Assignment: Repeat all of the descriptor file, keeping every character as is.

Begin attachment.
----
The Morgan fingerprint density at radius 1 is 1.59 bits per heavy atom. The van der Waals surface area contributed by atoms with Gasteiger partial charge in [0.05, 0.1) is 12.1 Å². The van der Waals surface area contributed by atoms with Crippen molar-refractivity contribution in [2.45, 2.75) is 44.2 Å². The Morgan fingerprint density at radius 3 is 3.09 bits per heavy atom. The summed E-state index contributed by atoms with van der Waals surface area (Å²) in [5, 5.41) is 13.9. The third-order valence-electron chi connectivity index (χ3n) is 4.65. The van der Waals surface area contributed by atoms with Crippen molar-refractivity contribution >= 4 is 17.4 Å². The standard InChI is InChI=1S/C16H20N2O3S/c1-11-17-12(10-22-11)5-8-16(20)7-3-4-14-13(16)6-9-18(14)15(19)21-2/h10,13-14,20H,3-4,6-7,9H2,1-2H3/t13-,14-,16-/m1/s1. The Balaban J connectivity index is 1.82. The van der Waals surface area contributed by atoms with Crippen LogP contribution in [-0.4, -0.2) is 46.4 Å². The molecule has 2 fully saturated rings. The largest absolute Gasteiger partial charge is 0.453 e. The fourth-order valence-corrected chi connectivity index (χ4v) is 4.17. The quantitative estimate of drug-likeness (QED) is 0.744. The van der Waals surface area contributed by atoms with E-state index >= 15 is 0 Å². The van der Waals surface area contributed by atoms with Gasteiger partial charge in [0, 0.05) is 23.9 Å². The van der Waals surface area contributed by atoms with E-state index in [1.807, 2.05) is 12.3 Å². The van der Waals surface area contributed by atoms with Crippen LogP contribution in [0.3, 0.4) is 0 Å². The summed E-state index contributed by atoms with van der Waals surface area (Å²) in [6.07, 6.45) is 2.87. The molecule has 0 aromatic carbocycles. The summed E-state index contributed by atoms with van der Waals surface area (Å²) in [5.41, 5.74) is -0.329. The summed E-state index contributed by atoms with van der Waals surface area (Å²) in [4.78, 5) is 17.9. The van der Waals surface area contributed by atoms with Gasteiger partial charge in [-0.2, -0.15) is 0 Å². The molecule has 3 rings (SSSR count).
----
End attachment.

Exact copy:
The Morgan fingerprint density at radius 1 is 1.59 bits per heavy atom. The van der Waals surface area contributed by atoms with Gasteiger partial charge in [0.05, 0.1) is 12.1 Å². The van der Waals surface area contributed by atoms with Crippen molar-refractivity contribution in [2.45, 2.75) is 44.2 Å². The Morgan fingerprint density at radius 3 is 3.09 bits per heavy atom. The summed E-state index contributed by atoms with van der Waals surface area (Å²) in [5, 5.41) is 13.9. The third-order valence-electron chi connectivity index (χ3n) is 4.65. The van der Waals surface area contributed by atoms with Crippen molar-refractivity contribution >= 4 is 17.4 Å². The standard InChI is InChI=1S/C16H20N2O3S/c1-11-17-12(10-22-11)5-8-16(20)7-3-4-14-13(16)6-9-18(14)15(19)21-2/h10,13-14,20H,3-4,6-7,9H2,1-2H3/t13-,14-,16-/m1/s1. The Balaban J connectivity index is 1.82. The van der Waals surface area contributed by atoms with Crippen LogP contribution in [-0.4, -0.2) is 46.4 Å². The molecule has 2 fully saturated rings. The largest absolute Gasteiger partial charge is 0.453 e. The fourth-order valence-corrected chi connectivity index (χ4v) is 4.17. The quantitative estimate of drug-likeness (QED) is 0.744. The van der Waals surface area contributed by atoms with E-state index >= 15 is 0 Å². The van der Waals surface area contributed by atoms with Gasteiger partial charge in [0, 0.05) is 23.9 Å². The van der Waals surface area contributed by atoms with E-state index in [1.807, 2.05) is 12.3 Å². The van der Waals surface area contributed by atoms with Crippen LogP contribution in [0.3, 0.4) is 0 Å². The summed E-state index contributed by atoms with van der Waals surface area (Å²) in [6.07, 6.45) is 2.87. The molecule has 0 aromatic carbocycles. The summed E-state index contributed by atoms with van der Waals surface area (Å²) in [5.41, 5.74) is -0.329. The summed E-state index contributed by atoms with van der Waals surface area (Å²) in [4.78, 5) is 17.9. The van der Waals surface area contributed by atoms with Gasteiger partial charge in [-0.2, -0.15) is 0 Å². The molecule has 3 rings (SSSR count).